Results from the latest Roy Morgan Single Source survey have shown that that women are more like to buy vitamins, minerals and supplements compared to men.
Roy Morgan’s Single Source survey, which involves in-depth interviews with more than 50,000 Australians annually, revealed that in an average six-month period 47 per cent of women purchase these products compared to 35 per cent of men.
“The proportion of Australian’s purchasing vitamins, minerals and supplements, 41 per cent as of June 2019, has remained fairly stable,” said Roy Morgan CEO, Michele Levine.
According to Ms Levine, the favoured places for vitamin, mineral and supplement purchases are pharmacies or chemists (66 per cent of purchases) compared to supermarkets (27 per cent of purchases).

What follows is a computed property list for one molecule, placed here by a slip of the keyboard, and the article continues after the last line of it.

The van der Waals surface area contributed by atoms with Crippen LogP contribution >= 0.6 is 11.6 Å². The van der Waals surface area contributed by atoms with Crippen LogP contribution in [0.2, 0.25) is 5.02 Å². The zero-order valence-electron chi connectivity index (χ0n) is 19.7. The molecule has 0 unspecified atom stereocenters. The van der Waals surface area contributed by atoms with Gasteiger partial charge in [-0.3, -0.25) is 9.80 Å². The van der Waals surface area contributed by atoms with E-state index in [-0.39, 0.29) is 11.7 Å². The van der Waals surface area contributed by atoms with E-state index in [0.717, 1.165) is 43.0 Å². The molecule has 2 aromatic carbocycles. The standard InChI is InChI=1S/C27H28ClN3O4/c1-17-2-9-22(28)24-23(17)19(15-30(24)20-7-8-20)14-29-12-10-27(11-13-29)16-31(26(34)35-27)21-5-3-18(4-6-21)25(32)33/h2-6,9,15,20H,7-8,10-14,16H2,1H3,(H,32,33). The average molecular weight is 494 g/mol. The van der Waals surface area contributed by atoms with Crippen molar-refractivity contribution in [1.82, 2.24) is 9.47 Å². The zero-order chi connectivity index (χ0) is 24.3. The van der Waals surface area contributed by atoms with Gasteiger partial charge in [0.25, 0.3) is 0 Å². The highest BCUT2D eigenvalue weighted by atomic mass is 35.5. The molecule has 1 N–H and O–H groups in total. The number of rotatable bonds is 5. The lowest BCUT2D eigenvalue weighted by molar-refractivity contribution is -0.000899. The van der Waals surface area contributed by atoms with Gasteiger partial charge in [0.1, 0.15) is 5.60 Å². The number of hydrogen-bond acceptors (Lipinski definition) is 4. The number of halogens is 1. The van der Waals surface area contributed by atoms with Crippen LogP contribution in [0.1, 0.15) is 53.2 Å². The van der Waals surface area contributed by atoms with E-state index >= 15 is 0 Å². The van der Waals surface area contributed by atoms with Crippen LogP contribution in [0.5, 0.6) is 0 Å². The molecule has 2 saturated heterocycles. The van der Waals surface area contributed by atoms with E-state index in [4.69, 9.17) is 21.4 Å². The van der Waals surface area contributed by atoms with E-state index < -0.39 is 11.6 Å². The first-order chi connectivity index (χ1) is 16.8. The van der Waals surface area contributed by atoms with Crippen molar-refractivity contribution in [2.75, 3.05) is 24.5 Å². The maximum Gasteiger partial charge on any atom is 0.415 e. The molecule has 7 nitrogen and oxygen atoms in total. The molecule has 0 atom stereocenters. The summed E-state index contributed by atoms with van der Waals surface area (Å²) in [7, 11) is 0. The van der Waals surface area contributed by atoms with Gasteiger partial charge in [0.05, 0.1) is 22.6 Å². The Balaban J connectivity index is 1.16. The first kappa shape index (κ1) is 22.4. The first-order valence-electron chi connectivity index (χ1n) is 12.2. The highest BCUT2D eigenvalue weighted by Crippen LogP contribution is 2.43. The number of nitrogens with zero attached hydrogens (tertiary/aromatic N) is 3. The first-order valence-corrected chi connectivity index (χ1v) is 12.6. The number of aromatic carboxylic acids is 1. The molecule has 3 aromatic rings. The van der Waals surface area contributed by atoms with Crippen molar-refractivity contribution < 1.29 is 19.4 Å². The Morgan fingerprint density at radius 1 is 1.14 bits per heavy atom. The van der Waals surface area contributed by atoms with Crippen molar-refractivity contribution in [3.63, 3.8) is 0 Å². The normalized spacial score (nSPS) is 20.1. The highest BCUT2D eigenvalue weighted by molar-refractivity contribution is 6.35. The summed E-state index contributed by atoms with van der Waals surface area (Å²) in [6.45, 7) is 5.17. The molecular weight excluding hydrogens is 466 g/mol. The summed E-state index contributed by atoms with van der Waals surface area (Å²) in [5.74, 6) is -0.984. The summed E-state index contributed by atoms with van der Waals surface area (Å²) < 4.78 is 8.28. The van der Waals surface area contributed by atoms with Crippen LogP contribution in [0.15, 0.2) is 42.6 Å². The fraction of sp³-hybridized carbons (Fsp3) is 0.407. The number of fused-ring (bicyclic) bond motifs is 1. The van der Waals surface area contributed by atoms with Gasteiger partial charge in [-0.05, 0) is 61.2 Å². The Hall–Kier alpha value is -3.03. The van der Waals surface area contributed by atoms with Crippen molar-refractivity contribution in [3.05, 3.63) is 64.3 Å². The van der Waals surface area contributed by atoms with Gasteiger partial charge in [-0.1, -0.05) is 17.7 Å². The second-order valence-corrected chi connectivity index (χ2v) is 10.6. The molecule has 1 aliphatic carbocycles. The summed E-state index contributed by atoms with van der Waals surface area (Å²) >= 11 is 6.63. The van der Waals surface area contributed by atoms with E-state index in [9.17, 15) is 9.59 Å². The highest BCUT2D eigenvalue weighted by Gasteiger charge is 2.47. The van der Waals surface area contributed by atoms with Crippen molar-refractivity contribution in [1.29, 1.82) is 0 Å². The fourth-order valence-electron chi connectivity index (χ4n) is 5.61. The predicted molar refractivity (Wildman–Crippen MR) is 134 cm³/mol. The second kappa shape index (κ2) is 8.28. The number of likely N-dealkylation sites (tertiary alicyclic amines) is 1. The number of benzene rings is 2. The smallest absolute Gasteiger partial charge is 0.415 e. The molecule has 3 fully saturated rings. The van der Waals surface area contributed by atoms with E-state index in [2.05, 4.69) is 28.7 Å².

Healthy eating gender gaps
Ms Levine points out that women have healthier attitudes concerning food and diet than men.
Data shows that 29 per cent of women opt for a low-fat diet, compared to 25 per cent of men and more women prefer healthy snacks (68 per cent vs 57 per cent of men).
Reportedly, women are also more likely to get sufficient calcium, buy additive-free food and favour ‘natural medicines’ and health products than men.
The typical supplement buyer
Roy Morgan data suggests that the typical vitamin, mineral and supplement buyer is a woman aged between 35-49, living in New South Wales.
She is likely to hold a diploma or degree, to have traditional family values and is likely to enjoy social events, attend theatre concerts and hold dinner parties.
Typically classed as a big spender in terms of discretionary spend, Roy Morgan data also indicates that she is more likely to buy Australian-made products, and to enjoy both grocery and clothes shopping.